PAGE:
Top Tips for First Month of Food
- To start with, your baby only needs a small amount of solid food, once a day, at a time that suits you both.
- Eating is a whole new skill. Some babies learn to accept new foods and textures more quickly than others. Keep trying, and give your baby lots of encouragement and praise.
- Allow plenty of time, especially at first.
- Go at your baby’s pace and let them show you when they are hungry or full. Stop when your baby shows signs that they have had enough. This could be firmly closing their mouth or turning their head away. If you are using a spoon, wait for your baby to open their mouth before you offer the food. Do not force your baby to eat. Wait until the next time if they are not interested this time.
- Be patient and keep offering a variety of foods, even the ones they do not seem to like. It may take 10 tries or more for your baby to get used to new foods, flavours and textures. There will be days when they eat more, some when they eat less, and then days when they reject everything. Do not worry, this is perfectly normal.
- Let your baby enjoy touching and holding the food. Allow your baby to feed themselves, using their fingers, as soon as they show an interest. If you’re using a spoon, your baby may like to hold it or another spoon to try feeding themselves.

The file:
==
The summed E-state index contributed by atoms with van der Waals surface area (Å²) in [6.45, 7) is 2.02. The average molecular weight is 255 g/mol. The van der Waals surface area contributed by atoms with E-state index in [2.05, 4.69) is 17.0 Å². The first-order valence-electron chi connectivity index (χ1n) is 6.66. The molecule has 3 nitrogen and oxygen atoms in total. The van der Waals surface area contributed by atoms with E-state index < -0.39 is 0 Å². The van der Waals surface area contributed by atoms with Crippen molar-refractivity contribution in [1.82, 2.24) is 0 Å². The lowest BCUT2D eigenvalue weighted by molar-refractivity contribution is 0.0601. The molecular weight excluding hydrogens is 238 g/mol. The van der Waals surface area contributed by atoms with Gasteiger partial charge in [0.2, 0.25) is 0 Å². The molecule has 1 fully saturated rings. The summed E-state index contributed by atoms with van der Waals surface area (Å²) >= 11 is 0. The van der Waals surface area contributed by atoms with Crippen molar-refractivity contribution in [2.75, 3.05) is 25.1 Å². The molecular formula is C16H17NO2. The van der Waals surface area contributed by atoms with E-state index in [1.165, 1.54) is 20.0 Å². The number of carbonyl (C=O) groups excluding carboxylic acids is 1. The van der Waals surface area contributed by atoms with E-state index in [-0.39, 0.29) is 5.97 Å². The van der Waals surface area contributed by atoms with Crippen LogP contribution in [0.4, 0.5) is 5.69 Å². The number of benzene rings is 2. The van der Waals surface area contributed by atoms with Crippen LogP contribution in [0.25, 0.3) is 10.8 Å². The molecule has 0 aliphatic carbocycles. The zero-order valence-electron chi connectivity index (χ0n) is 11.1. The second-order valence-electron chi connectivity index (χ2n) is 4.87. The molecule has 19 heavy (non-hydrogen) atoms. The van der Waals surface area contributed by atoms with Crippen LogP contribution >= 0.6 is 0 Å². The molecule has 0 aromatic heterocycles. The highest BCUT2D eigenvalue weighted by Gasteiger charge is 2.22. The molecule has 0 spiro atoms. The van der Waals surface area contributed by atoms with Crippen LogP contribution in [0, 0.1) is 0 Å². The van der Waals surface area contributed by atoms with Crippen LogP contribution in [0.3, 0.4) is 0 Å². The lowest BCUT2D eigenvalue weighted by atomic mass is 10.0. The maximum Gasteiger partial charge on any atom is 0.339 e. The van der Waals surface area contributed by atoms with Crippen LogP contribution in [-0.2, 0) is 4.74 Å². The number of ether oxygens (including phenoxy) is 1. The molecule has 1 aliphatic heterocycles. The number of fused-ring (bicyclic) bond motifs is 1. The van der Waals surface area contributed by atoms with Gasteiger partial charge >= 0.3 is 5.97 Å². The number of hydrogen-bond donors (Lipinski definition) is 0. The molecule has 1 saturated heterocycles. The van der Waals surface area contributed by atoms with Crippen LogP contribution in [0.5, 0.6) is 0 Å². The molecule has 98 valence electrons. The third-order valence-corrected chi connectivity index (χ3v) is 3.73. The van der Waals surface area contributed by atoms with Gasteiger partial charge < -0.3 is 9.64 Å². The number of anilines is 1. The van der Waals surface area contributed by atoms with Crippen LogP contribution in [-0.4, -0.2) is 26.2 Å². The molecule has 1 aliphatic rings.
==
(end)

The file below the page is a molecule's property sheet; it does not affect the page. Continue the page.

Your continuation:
- Keep distractions to a minimum during mealtimes and avoid sitting your baby in front of the television, phone or tablet.
- Show them how you eat. Babies copy their parents and other children. Sit down together for family mealtimes as much as possible.
- Make sure baby isn’t too full and hasn’t just had a large milk feed.
- At the same time, ensure baby isn’t too hungry and isn’t desperate for a milk feed (roughly an hour after a milk feed can be a good time).
Gradually, you should increase the amount your baby eats so that solid foods start to replace some of their milk. Aim to have your baby eating three healthy meals a day and some healthy snacks by 9-12 months. When you begin introducing solid foods your baby will still be getting most of their nutrients and energy from milk, so at this stage you only need to offer small amounts of food and your baby does not need three meals a day. It is normal for your baby to be less interested in food on some days than others, so try not to worry about how much they are eating at the start of weaning.
Smooth or lumpy?